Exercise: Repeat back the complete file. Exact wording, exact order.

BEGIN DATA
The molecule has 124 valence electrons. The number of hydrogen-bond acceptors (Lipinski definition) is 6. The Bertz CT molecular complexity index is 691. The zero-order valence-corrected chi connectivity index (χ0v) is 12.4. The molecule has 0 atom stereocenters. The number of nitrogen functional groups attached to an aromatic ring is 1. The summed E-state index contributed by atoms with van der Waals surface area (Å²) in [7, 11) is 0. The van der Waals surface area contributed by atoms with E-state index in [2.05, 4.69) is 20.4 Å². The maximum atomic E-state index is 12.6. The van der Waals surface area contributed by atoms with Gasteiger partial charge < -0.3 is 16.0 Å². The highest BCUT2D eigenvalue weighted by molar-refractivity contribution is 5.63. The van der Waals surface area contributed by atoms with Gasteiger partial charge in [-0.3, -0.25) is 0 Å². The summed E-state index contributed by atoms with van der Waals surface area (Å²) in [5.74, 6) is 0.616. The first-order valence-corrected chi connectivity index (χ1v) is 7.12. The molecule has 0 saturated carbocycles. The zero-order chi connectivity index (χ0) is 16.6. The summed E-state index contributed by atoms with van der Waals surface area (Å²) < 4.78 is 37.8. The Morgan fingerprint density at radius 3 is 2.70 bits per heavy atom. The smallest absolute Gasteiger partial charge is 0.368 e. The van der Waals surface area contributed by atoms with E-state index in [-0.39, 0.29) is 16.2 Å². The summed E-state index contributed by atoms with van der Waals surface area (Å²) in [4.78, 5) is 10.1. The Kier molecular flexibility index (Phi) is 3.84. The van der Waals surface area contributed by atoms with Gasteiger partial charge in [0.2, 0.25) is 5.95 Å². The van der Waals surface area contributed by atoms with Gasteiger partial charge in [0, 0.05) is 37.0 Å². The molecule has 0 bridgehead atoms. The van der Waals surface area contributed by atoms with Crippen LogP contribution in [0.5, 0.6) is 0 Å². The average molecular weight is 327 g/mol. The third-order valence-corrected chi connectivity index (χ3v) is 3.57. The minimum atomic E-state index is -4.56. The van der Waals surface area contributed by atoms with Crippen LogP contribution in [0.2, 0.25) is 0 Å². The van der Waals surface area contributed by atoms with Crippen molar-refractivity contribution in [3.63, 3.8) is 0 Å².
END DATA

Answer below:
The molecule has 124 valence electrons. The number of hydrogen-bond acceptors (Lipinski definition) is 6. The Bertz CT molecular complexity index is 691. The zero-order valence-corrected chi connectivity index (χ0v) is 12.4. The molecule has 0 atom stereocenters. The number of nitrogen functional groups attached to an aromatic ring is 1. The summed E-state index contributed by atoms with van der Waals surface area (Å²) in [7, 11) is 0. The van der Waals surface area contributed by atoms with E-state index in [2.05, 4.69) is 20.4 Å². The maximum atomic E-state index is 12.6. The van der Waals surface area contributed by atoms with Gasteiger partial charge < -0.3 is 16.0 Å². The highest BCUT2D eigenvalue weighted by molar-refractivity contribution is 5.63. The van der Waals surface area contributed by atoms with Gasteiger partial charge in [-0.3, -0.25) is 0 Å². The summed E-state index contributed by atoms with van der Waals surface area (Å²) in [5.74, 6) is 0.616. The first-order valence-corrected chi connectivity index (χ1v) is 7.12. The molecule has 0 saturated carbocycles. The zero-order chi connectivity index (χ0) is 16.6. The summed E-state index contributed by atoms with van der Waals surface area (Å²) < 4.78 is 37.8. The Morgan fingerprint density at radius 3 is 2.70 bits per heavy atom. The smallest absolute Gasteiger partial charge is 0.368 e. The van der Waals surface area contributed by atoms with E-state index in [-0.39, 0.29) is 16.2 Å². The summed E-state index contributed by atoms with van der Waals surface area (Å²) in [4.78, 5) is 10.1. The Kier molecular flexibility index (Phi) is 3.84. The van der Waals surface area contributed by atoms with Gasteiger partial charge in [0.2, 0.25) is 5.95 Å². The van der Waals surface area contributed by atoms with Gasteiger partial charge in [0, 0.05) is 37.0 Å². The molecule has 0 bridgehead atoms. The van der Waals surface area contributed by atoms with Crippen LogP contribution in [0.5, 0.6) is 0 Å². The average molecular weight is 327 g/mol. The third-order valence-corrected chi connectivity index (χ3v) is 3.57. The minimum atomic E-state index is -4.56. The van der Waals surface area contributed by atoms with Crippen LogP contribution in [0.2, 0.25) is 0 Å². The van der Waals surface area contributed by atoms with Crippen molar-refractivity contribution in [3.63, 3.8) is 0 Å².